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3 Critical Factors to Move Your Small Business Forward

The purpose of a business is to grow and pursue something greater than itself, pushing past obstacles, doing what is required, and mitigating as many of the bottlenecks as possible.

I believe the best way to build any business is to take a meaningful step forward every day. Some days many be a half step and other days a giant leap – but it is the meaning of the movement that makes a significant impact on the good work we do.

Here are three factors that will set you up for best outcomes:

1. Get Out of Your Own Way

“As you go to work on your business, you must think beyond what the day-to-day reality of your business calls you to do.” – Michael Gerber

The mindset of the entrepreneur is at the forefront of how your organization functions. According to Mathisen and Arnulf there are two types of mindsets that will define how an entrepreneur thinks: a) being open to new information and reflective or b) being a doer who is action focused.

Both mindsets can have benefits and costs, and . A person with the first mindset may take too long to act and miss an opportunity. The second person may be so busy doing that vital feedback is missed and customers are lost.

Getting out of your own way by moving beyond your default mindset is the first critical factor to help move your business forward. This may mean getting the mentors and supports you need, which will be different for each one of us. Some people may need to:

  • Seek more family support.
  • Heal troubled relationships that are holding you back.
  • Reach out to new, more positive tribe mates.
  • Join networking groups that feel good to attend.
  • Hire someone with a specific skill set to fill in a gap (like I have done with Linda Dessau from Content Mastery Guide who is helping me get these blog posts out and on time).

2. Have Courage

Being in leadership means many moments of feeling and being vulnerable. The pressure to lead well, be open, and be trustworthy carries a tremendous amount of responsibility. Brene Brown addressed Inc.’s Leadership Forum in 2013, suggesting that even though people commonly equate vulnerability with weakness, in reality it means something else entirely: it means being courageous.

In addition to starting my MBA in 2013, I was also elected president of the Canadian Association for Music Therapy (CAMT). I was not expecting to reprise the same role I had held over 13 years prior (proving a bit of insanity on my part), however after being contacted by several senior CAMT members about the possibility of my return and listening to their needs and rationale for such an unprecedented move (a president coming back to the position for a second term many years later) I felt I had the support I needed to do so.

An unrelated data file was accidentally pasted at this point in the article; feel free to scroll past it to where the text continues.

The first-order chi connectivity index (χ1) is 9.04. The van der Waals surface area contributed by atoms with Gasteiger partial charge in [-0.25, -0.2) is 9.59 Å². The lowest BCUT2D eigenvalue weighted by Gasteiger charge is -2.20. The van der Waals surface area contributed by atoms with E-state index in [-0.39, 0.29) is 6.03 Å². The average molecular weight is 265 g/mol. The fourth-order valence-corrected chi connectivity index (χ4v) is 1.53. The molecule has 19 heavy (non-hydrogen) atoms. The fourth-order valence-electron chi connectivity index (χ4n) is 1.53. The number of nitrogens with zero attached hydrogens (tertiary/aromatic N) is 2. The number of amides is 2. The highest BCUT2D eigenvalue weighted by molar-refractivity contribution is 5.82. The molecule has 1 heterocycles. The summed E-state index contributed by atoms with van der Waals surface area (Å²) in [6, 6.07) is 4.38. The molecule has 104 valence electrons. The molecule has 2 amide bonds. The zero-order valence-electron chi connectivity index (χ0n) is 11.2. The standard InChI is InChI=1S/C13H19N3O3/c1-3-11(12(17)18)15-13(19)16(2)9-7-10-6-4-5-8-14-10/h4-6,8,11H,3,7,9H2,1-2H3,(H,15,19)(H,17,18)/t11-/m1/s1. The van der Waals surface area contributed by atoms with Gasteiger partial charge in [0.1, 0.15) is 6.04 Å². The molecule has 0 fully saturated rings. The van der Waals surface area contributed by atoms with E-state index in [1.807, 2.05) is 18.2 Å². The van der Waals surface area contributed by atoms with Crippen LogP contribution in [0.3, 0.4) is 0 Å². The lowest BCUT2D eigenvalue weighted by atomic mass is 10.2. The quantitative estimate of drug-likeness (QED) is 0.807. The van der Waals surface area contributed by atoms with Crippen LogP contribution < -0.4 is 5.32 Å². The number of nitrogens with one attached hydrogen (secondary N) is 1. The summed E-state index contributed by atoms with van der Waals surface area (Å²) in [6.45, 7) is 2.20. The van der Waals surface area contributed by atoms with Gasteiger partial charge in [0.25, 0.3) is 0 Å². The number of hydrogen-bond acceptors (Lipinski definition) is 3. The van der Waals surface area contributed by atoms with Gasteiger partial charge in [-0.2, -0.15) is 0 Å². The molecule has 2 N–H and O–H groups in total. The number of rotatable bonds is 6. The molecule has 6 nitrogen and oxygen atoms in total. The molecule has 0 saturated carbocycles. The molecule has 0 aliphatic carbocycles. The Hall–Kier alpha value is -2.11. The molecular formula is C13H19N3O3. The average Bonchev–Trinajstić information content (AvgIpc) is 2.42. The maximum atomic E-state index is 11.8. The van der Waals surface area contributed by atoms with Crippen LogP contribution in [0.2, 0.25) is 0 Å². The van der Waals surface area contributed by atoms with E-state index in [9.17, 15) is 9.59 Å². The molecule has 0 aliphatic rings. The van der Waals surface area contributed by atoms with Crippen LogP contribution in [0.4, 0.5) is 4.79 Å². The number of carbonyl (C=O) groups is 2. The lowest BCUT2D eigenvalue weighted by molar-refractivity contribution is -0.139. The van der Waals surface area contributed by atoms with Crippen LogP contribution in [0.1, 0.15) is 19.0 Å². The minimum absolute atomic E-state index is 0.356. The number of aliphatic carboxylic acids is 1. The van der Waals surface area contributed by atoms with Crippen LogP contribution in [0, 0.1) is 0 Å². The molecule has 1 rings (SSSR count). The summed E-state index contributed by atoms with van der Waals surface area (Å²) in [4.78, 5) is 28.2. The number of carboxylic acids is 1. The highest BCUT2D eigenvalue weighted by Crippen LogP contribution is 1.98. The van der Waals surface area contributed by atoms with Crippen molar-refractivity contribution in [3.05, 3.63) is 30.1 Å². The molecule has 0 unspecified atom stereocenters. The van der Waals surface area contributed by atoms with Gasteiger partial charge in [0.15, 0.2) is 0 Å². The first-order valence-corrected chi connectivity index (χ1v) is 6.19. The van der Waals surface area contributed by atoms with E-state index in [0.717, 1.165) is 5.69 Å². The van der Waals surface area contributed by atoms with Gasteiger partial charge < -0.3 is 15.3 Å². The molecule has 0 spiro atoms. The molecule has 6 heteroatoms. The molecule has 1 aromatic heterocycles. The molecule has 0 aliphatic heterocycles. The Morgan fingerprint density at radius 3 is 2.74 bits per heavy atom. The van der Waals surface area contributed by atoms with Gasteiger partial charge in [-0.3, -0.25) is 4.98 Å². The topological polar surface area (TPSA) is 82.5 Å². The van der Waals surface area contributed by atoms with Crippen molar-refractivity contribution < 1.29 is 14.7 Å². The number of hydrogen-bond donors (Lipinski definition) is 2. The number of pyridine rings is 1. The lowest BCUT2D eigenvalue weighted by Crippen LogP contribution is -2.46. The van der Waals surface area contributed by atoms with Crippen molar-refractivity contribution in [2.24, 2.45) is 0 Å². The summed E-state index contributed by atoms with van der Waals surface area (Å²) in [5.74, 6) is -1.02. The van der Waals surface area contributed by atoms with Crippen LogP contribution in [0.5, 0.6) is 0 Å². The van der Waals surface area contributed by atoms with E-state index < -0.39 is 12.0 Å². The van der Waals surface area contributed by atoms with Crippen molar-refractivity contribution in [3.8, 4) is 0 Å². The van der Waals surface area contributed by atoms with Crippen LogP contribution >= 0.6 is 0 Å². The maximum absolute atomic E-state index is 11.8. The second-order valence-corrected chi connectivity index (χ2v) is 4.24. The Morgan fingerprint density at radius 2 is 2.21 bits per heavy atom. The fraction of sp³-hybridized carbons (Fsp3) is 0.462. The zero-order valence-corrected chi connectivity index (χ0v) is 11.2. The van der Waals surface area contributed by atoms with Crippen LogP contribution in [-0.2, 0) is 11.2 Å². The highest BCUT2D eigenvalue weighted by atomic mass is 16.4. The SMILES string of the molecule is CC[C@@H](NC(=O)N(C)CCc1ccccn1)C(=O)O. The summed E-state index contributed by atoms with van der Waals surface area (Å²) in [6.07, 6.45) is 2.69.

My role as the CAMT president allowed me to test my MBA learnings – promoting complete transparency and openness, and facing courage instead of fear.

Although I am still afraid to hurt other people’s feelings when I express my viewpoint (people pleaser syndrome), I do believe this is an important part of the leader’s role. It’s important to speak from your intuition, heart, and experience and then to be open and flexible to help the organization move towards its ultimate goal. Having courage will look different to everyone. Some people may need to:

  • Revisit their mission and strategize more strongly around this higher purpose.
  • Test more often. Not every idea or approach is going to work – but you won’t know unless you try it.
  • Look in the mirror and say, “I am allowed to make mistakes.” As the CEO your intentions are clear: you want to succeed. Being allowed to make mistakes is a critical factor for building your courage.

3. Become a Flowmaker

Aside from the term “social-purpose business,” which sparked my immediate interest and percolated a sense of belonging, another word that has come to mean just as much to me is “flow.”

It’s not that I hadn’t heard this word before but only in the last year or so has it reached into my consciousness and resonated its place within my business.

“Flow is the mental state of operation in which a person performing an activity is fully immersed in a feeling of energized focus , full involvement, and enjoyment in the process of the activity.” – Michael Csikszentmihalyi

Discovering this definition immediately transformed the core of my business belief system. It contained all that I held dear as a business owner, a social entrepreneur, a global citizen, and a music therapist — that to be successful and satisfied in work, one must:

  • Be fully immersed.
  • Have an energized focus.
  • Feel fully engaged.
  • Enjoy the process along the way.

When we resist forward motion we become a backwards business, one that begins to fizzle and may even eventually die. I believe that success stems from a steady pursuit of the greater goal – one meaningful step forward at a time. This blog series  aims to help you get there.